A SOURCE OF INSPIRATION: My Ancestors. SOMETHING THAT MAKES ME GO "AWW": Adults that look like babies. EARLIEST ENTREPRENEURIAL MEMORY: Selling Mary Kay with my Mom.
Create something that’s uniquely yours, but impacts others
A REFLECTION OF HER ENVIRONMENT. Being surrounded by strong, smart, powerful, confident Black women helped shape Stephanie Lampkin’s life, but sometimes being seen as different, unassuming, and unworthy helped shape it even more. “As someone who is just 3 generations away from enslaved American ancestors, I am very lucky to be where I am today. After serving in WWII, my grandfather left the Jim Crow south for the freedom and opportunity promised in the Mid-West. As a father, he strategically moved into integrated, predominately white, working-class neighborhoods. I think the quality of education my mother received in integrated secondary schools coupled with an HBCU degree has a lot to do with how we have been able to thrive despite the crippling psychological effects of American racism.”
Stephanie got into tech really early because her aunt was a computer scientist and programmer in the early 1980’s. “That early exposure was critical to my later success in a predominately cis, white, Asian, and male environment in Silicon Valley. I attended tech conferences and competed in hackathons at age 13 surrounded by hundreds, if not thousands of Black professionals from all over the world.”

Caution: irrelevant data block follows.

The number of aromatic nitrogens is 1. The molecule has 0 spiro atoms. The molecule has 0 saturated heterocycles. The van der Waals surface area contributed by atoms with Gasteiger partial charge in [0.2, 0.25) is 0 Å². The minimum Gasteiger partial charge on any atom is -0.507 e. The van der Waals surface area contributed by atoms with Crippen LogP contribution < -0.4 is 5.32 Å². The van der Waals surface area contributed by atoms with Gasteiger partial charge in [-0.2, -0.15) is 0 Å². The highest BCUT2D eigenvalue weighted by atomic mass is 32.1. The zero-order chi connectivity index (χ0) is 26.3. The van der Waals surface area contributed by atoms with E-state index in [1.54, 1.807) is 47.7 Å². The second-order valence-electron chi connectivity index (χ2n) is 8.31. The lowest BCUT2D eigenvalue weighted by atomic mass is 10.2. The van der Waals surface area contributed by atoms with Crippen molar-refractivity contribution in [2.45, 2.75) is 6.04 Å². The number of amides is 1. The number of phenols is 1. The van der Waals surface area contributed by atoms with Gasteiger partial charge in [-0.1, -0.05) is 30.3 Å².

So graduating from MIT, becoming a Fortune 40 under 40, an MIT Tech Review 35 under 35, and an internationally acclaimed data scientist and thought leader in DEI is truly only the beginning of Stephanie’s story.
And then one day, while seeking a job at Google, she was told she wasn’t “technical enough” for an entry-level analytics role. "So, on one hand you have companies like Google saying publicly that they can’t find women and people of color who get the degrees that they hire for, but behind closed doors it’s a totally different story. And I was seeing it first-hand.”
KNOCKING DOWN DOORS. Being told she wasn’t enough was the impetus for Stephanie realizing the true inefficiency in the sector at large. Shortly thereafter, her company Blendoor was born. A diversity rating and employer branding company, Blendoor is setting the standard for corporate diversity, equity, and inclusion (DEI) performance.
“In so many ways, my entrepreneurial journey is very connected to my personal and lived experience, but at the end of it all, I’m really just trying to push for greater corporate social accountability.” Because as a woman, and a woman of color, and an LGBTQ woman of color, Stephanie knows that representation doesn’t just matter, it changes everything.
“I came out later in life, but I’ve been Black and female my entire life, so much of my lived experience has centered on the intersection of those identities. For most of my childhood, my mother and I lived below the poverty line. Generational wealth is non-existent among most descendants of enslaved Americans, so unlike many of my peer founders I had to create the blueprint, build it, and lift family along the way.”
“Sometimes things can feel impossible, but I stand on the shoulders of highly intelligent, persistent, and resourceful people. Life has presented many obstacles that I have had to take head on to survive and in doing so have achieved unprecedented success. As one of the less than 100 Black women founders in the world to raise over $1M, mitigating the bias in venture capital to gain access to capital was one of the biggest obstacles I’ve overcome, but that’s the boring stuff. The fun stuff is creating something that other people can connect with on a human level. I think I’ve done that, I’m doing that.”